James Stark (painter)

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Woody Landscape (n.d.)

James Stark (19 November 1794 – 24 March 1859) was an English landscape painter of the "Norwich School".[1][2]


Stark was born in Norwich, the youngest son of Michael Stark (1748–1831), a Scottish-born dyer,[3] and showed a talent for art from an early age. He was educated at Norwich School where he became friends with John Berney Crome.[4] He was then apprenticed to John Berney's father, the landscape artist John Crome, for three years from 1811.

His painting A view on King Street river, Norwich was shown at the Royal Academy in London in 1811,[5] and in the same year he exhibited at the Norwich Society of Artists, of which he was elected a member in 1812. In 1814, following the end of his apprenticeship, he moved to London. He exhibited at the British Institution between 1814–8, winning a prize of £50 in 1818. In 1817 he became a student at the Royal Academy Schools.

After only two years of study, ill health forced Stark to return to Norwich. There he devoted himself to painting the scenery around the city and executed a series of paintings of Norfolk rivers which were eventually engraved and published in 1834. In 1821 he married Elizabeth Younge Dinmore (d. 1834/5).

In 1830, he again settled in London, taking up residence in Chelsea, and exhibited at the British Institution, the Royal Academy and the Society of British Artists. In 1839, he moved to Windsor, where he painted many pictures of the scenery along the Thames, but moved back to London in 1849 in order to further his son's artistic education. His only son, Arthur James Stark (1831–1902), born in Chelsea, became a landscapes and animal painter. He drew the cattle on a few of his father's pictures.

Stark died at Mornington Place, Camden Town, London, in March 1859.


Between 1831 and 1859 most of his pictures were shown at the Royal Academy, though he still continued to exhibit occasionally in other galleries. He undertook in 1827 the publication of a work on The Scenery of the Rivers of Norfolk, which was completed seven years later; the illustrations he prepared for it have much topographical and artistic interest and show well the better qualities of his work.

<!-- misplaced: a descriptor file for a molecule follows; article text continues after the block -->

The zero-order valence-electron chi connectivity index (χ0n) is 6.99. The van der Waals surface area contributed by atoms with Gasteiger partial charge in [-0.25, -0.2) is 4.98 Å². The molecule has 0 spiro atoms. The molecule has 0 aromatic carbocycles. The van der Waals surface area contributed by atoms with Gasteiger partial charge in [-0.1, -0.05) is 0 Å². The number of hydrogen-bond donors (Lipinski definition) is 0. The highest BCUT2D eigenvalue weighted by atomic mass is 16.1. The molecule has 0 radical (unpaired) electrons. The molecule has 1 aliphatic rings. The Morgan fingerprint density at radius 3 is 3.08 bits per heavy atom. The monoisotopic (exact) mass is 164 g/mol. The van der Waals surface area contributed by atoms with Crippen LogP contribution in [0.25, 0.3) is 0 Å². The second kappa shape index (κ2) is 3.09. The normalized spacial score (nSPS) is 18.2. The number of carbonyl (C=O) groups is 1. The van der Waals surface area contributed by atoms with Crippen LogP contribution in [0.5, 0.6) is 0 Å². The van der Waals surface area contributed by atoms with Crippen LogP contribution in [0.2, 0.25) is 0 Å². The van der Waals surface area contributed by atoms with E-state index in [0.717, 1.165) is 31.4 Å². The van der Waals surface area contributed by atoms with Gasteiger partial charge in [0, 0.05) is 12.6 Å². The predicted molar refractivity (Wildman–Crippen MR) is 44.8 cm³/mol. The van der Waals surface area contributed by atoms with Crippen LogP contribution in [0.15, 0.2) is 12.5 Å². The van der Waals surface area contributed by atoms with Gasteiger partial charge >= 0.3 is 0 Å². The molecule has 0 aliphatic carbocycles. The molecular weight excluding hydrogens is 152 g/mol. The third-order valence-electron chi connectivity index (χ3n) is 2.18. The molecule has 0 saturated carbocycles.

In his pictures the influence of Crome is plainly perceptible, and there is evidence also of his study of the Dutch landscape-painters; but he had little of Crome's largeness and power and his works charm rather by their gentle truth and quietness of manner than by their robustness of view or by their decisiveness of execution.

Stark worked in oils, watercolour, pencil and chalk. Much of his work is kept at the Castle Museum and Art Gallery in Norwich.

Paintings (selected)[edit]


  1. ^ Holme Geoffrey (Ed.). The Norwich School (The Studio Ltd., 1920).
  2. ^  Lee, Sidney, ed. (1898). "Stark, James". Dictionary of National Biography. 54. London: Smith, Elder & Co. pp. 106–7. 
  3. ^ Michael Stark is credited with a number of innovations in the dyeing industry including the formulation of "Norwich red" ("Norwich shawls" (Nofolk museums).
  4. ^ Cundall, H. M. (1920). Holme, Geoffrey C., ed. The Norwich School. London, Paris, New York: The Studio Ltd. p. 25. ND471.N6 H6. 
  5. ^ Graves, Algernon (1906). "Stark, James". The Royal Academy of Arts. A Complete Dictionary of Contributors and their work from its foundation in 1769 to 1904. Vol. VII Sacco to Tofano. London: Henry Graves & Co and George Bell & Sons. pp. 239–240. 


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